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Table of Contents
                            EURO AREA LABOUR MARKETS AND THE 
CRISIS
Executive Summary
Main developments in euro area labour 
markets since the start of the crisis
The impact of the crisis on some structural features of euro area labour 
markets
Main policy conclusions
Introduction
1 Labour market developments since the start of the crisis
	1.1 Employment and unemployment developments
	1.2 Labour supply reaction to the crisis
	1.3 The adjustment of wages to the crisis
2 The crisis and structural features of euro area labour markets
	2.1 Developments in euro area Beveridge curves
	2.2 The evolution of skill mismatches in the euro area
	2.3 Developments in structural unemployment
	2.4 Wage setting and unemployment elasticities
Appendix
References
                        
Document Text Contents
Page 1

Occas iOnal PaPer ser i e s
nO 138 / OctOber 2012

eUrO area labOUr MarKets

anD tHe crisis

Task Force of the
Monetary Policy Committee
of the European System
of Central Banks

Page 2

In 2012 all ECB
publications

feature a motif
taken from the
€50 banknote.

OCCAS IONAL PAPER SER IES
NO 138 / OCTOBER 2012

EURO AREA LABOUR MARKETS
AND THE CRISIS

This paper can be downloaded without charge from http://www.ecb.europa.eu or from the Social Science
Research Network electronic library at http://ssrn.com/abstract_id=2155001.

NOTE: This Occasional Paper should not be reported as representing
the views of the European Central Bank (ECB).
The views expressed are those of the authors

and do not necessarily reflect those of the ECB.

Task Force of the Monetary Policy Committee
of the European System of Central Banks

Page 61

60
ECB
Occasional Paper No 138
October 2012

Box 6

REAL wAGES AND EMPLOyMENT COMPOSITION EffECTS DURING THE CRISIS1

Many macroeconomic theories formulated to explain labour market mechanisms have had to
deal with a cross-country stylised fact: real wages, which are supposed to react to shocks, appear
to be uncorrelated – or even perversely correlated – with movements in the business cycle.2
However, since Bils (1985) and Solon et al. (1994), several papers have argued that cyclical
changes in the composition of employment may explain the apparently acyclical evolution of real
wages.�In�practice,�the�dynamics�of�the�aggregate�real�wage�not�only�reflect�changes�in�wages�
at� the� individual� level,�but�are�also� influenced�by�changes� in� the�composition�of�employment.�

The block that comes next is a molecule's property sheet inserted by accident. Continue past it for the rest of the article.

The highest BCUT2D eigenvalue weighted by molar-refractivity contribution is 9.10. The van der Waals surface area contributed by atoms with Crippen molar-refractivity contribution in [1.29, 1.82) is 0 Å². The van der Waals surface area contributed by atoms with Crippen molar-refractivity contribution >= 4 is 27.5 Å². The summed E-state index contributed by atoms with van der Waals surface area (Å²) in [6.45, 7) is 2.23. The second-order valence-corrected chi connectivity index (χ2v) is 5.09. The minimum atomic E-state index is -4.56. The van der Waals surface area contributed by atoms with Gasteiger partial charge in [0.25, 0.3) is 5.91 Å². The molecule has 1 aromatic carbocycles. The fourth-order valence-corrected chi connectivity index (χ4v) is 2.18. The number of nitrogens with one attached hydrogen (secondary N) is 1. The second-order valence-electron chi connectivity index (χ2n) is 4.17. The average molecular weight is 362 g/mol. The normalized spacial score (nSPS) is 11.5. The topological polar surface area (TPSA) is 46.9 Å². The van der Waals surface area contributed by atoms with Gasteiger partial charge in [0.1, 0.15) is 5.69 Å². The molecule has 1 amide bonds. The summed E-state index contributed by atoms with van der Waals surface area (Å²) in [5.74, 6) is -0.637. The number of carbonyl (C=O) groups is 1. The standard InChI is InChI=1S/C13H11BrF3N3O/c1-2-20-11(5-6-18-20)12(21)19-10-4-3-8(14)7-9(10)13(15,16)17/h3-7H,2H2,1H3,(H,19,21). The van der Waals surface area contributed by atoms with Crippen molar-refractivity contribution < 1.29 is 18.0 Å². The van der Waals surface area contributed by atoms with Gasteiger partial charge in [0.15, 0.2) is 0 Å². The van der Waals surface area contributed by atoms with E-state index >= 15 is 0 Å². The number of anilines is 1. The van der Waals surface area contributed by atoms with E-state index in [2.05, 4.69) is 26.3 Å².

Composition effects appear to have been particularly important during the crisis recession episode
and, in this respect, may also partly explain the apparent lack of wage adjustment observed since
the�start�of�the�crisis.�In�this�box,�we�first�describe�the�extent�of�composition�effects�in�the�recent�
abrupt rise in unemployment and then we investigate their relevance in explaining the moderate
changes�in�real�wages�before�and�after�the�recession�in�five�euro�area�countries,�namely�Belgium,�
Germany, France, Italy and Portugal.3

Changes in the unemployment rate during the recession of 2008-2009

We�first�assess�how�the�probability�of�becoming�unemployed�differed�across�workers�in�order�
to assess the importance of compositional changes during the last recession (Table A7 in the
Appendix).4 While the overall unemployment rate increased by between 1 and 2.5 pp between
the fourth quarter of 2007 and the fourth quarter of 2009 in Belgium, France, Italy and Portugal,
the unemployment rate for young males increased by between 5.6 and 7.8 pp, and that for male
immigrants by between 3.7 and 8.2 pp. Meanwhile, female workers were less affected, and the
unemployment� rate� for� young� females� increased� significantly� less� than� that� for� young�males,�
except in Belgium. In sum, workers who became unemployed in 2009 were more likely to be
young or immigrants. In contrast, in Germany the unemployment rate slightly decreased between
2007 and 2009.

Composition effects and changes in the wage distribution during the Recession

All in all, the above evidence suggests that the characteristics of the employed have changed
in the aftermath of the crisis, because many workers with low wages, such as young workers,
immigrants and construction workers, became unemployed. To investigate the effect of the exit
from employment of these workers on the wage structure, we decompose the changes in the
distribution of the log real wages during the crisis into changes due to employee characteristics

1 Prepared by Matteo Mogliani and Gregory Verdugo in collaboration with Emmanuel Dhyne, Martine Druant, Cláudia Filipa Duarte,
José Francisco Maria, Katja Sonderhof and Roberta Zizza.

2� This� puzzling� evidence� was� at� the� very� heart� of,� for� instance,� the� efficiency� wage� theory� and� the� insider-outsider� theory� of�
employment.

3 Despite the harmonisation effort, some unavoidable data heterogeneity arises from the use of different national sources. For instance,
the analysis concerns full-time workers aged between 16 and 65, while for Italy the age class considered is 15-64. Secondly, data are